"Hapworth 16, 1924" was Salinger's last published story, and the most famous of his uncollected stories, because it's the only one of them that postdates his success with Nine Stories.
You may have heard that this is a strange story, not very auspicious if you're hoping for great literary riches among his unpublished late manuscripts. I do have that hope, and while this story is very strange, I think it's sort of auspicious.
The famous reading list only takes up the last third or so of the story, and it is, make no mistake, tedious, but goes a long way toward completing in the reader's mind a picture of Seymour. As we know, this story is really the only place we get Seymour speaking in his own voice.
As such, this story is an exercise in voice and tone, a piece of vocal mimicry on Salinger's part. What would an incredibly precocious, self-conscious, past-life-aware, prophetic, genius, mystic,
logorrhoeac seven-year-old write like? Like this, answers Salinger. It's a pretty persuasive answer: purely on the verbal level, it's a fascinating and very entertaining story, as we notice Seymour's verbal tics, his sensibilities just barely outstripping his prodigious eloquence (everything's "heartrending" or "touching" or "charming," evidence not only of Seymour's peculiar sensitivity and cosmic perspective, but his slight poverty of expression).
We get to laugh at Seymour, in other words. It's a pretty funny story. Not least because in form it's a parody of the familiar (especially mid-century) "letter from summer camp." Allan Sherman's "Hello Muddah, Hello Fadduh" came out two years before, recall. Was Salinger listening to the radio? Is this story an intellectual's take on Sherman's song?
I hope it gets collected now that Salinger's gone on to his next appearance. It really adds, I think, to the Glass saga. Note the frame. Buddy tells us he had been working on "a long short story about a particular party, a very consequential party, that [Bessie] and Seymour and my father and I all went to one night in 1926." Then he became aware of this letter, and decided to reprint it instead of his own story (more of that authorial constipation from "Seymour, An Introduction").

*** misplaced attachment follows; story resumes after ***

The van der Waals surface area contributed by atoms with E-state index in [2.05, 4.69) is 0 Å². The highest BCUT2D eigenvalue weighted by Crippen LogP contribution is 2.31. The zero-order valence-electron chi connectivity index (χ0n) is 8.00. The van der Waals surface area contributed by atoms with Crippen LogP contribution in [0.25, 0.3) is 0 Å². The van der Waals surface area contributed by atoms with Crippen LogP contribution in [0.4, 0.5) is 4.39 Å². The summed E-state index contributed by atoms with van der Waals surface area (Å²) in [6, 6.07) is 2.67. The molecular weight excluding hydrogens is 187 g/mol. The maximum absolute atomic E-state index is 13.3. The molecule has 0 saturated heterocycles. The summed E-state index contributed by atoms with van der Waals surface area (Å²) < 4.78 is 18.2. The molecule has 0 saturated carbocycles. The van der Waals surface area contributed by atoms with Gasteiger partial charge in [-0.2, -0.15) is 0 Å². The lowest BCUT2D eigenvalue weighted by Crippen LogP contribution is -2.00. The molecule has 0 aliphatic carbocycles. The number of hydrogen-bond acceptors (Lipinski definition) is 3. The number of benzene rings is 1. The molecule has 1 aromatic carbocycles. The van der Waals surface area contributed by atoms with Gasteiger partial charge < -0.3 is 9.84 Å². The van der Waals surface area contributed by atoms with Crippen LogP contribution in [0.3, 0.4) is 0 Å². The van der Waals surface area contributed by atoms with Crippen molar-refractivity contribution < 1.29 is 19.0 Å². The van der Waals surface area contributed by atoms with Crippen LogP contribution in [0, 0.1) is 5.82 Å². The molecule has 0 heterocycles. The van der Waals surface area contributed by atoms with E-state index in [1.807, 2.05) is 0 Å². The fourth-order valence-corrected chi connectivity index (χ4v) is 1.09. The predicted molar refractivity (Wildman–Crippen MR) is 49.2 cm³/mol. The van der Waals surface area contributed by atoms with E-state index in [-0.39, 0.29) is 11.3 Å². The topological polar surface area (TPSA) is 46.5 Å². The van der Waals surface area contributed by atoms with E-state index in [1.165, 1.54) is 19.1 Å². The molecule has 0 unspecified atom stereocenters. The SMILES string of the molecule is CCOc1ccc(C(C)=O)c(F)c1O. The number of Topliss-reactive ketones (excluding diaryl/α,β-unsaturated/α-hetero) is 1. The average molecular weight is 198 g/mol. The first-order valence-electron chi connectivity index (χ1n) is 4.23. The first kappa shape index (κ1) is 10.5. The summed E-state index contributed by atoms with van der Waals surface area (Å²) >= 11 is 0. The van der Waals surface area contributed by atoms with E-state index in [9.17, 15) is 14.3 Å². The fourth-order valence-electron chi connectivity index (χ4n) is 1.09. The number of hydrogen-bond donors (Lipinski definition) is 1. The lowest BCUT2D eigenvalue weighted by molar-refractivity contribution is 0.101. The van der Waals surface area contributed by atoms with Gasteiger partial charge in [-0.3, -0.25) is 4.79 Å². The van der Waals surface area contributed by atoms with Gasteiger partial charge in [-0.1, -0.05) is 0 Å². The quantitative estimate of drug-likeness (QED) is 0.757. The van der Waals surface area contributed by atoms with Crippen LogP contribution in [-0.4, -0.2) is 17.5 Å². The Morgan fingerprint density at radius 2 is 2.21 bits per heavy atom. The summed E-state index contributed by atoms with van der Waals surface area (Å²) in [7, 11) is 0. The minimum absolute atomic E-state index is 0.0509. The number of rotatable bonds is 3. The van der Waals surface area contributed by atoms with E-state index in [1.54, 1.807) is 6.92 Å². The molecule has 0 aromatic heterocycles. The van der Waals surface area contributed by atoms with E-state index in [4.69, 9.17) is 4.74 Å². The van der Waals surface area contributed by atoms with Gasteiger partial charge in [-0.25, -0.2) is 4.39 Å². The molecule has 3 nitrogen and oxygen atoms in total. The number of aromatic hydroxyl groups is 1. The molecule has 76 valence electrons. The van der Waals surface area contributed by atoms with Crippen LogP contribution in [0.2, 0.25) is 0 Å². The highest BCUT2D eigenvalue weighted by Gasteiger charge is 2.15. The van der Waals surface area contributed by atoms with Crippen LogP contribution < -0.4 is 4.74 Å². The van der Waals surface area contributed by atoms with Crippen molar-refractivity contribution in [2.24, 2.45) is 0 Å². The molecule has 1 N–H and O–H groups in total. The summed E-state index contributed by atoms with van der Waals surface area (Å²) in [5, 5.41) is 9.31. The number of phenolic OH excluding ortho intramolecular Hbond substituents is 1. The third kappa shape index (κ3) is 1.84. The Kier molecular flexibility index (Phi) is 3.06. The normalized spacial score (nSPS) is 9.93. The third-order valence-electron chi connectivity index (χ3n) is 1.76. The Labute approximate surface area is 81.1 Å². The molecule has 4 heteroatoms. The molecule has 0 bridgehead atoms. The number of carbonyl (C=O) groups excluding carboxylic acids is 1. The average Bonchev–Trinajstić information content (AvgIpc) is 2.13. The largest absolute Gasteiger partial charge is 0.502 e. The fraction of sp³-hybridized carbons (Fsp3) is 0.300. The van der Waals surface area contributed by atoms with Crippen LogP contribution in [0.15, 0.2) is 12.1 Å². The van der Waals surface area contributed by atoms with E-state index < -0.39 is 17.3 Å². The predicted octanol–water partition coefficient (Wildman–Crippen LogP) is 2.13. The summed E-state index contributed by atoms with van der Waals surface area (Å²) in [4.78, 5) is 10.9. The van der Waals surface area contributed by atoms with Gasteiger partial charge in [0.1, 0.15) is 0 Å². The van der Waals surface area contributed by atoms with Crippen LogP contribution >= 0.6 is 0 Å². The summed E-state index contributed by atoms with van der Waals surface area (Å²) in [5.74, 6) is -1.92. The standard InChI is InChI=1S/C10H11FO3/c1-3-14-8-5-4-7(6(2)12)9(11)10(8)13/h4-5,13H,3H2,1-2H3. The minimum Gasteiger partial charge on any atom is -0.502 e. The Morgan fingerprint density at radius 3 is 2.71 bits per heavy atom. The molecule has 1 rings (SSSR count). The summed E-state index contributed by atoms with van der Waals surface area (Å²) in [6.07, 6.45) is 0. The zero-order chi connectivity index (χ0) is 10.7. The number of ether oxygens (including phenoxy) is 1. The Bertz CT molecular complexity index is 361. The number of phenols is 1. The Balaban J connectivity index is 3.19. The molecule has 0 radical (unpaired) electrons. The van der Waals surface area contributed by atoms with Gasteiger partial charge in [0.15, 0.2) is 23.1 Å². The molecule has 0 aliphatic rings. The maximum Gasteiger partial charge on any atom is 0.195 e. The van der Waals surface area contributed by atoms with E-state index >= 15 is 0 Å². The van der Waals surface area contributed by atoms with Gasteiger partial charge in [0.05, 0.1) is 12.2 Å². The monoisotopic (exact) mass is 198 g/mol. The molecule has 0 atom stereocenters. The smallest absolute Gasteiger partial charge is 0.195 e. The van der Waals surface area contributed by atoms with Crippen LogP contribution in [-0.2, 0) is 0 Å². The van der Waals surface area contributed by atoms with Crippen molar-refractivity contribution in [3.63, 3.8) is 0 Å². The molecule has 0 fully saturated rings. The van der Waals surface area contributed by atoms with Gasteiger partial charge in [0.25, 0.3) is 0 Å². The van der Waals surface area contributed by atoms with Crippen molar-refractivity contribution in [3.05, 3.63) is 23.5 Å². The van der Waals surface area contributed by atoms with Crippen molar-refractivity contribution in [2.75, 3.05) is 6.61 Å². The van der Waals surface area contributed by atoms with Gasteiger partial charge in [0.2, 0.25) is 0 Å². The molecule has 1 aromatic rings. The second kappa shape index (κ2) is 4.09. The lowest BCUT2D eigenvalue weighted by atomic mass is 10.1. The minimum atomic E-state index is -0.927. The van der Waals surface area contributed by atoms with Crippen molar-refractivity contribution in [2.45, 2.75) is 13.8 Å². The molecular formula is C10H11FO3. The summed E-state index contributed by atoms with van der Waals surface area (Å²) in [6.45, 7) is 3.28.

Seymour's letter talks about this party. About halfway through the story, Seymour writes of two glimpses he's had of the future. One is about the party itself - he says a man there will make the family a "business offer" that "will not too seriously change the regular, normal course of our childhoow" but that "the surface upheaval will be quite enormous." The other is that Buddy will one day write about the party.
The party: it's pretty strongly hinted that the business offer is for the radio show that will eventually immortalize, consume, and stunt all the Glass children, the big fact of all their lives. Seymour says no more about it, but we all know what a gnawing effect this strangely anonymous celebrity will have on the children.
Buddy writing about it: of course he does - that's what Buddy tells us at the outset of his story. But once he discovers that Seymour has predicted it, he gives up. He gives us Seymour's voice instead of his own; whatever insights Buddy was going to reveal about this party, the children's career, their place in the world, are stifled, as Buddy decides to silence his own voice in favor of his dead older brother's.
As a last published story before fifty-five years of public silence, it's a great gesture, isn't it? It leaves us with this poignant vision of Buddy himself, longing for a figure of spiritual transcendence and expressive eloquence (in "Seymour, An Introduction" he makes much of Seymour's poetry), a figure who died right after the war (is it too much to say "in the war"? maybe "with the war"). Buddy is about loss: he knows the truth, or whatever, but he thinks that truth perished, essentially, with his brother. And he is unwilling/unable, in the end, to substitute his own (presumably) hard-won experiential knowledge for the elusive prescience of this vanished oracle.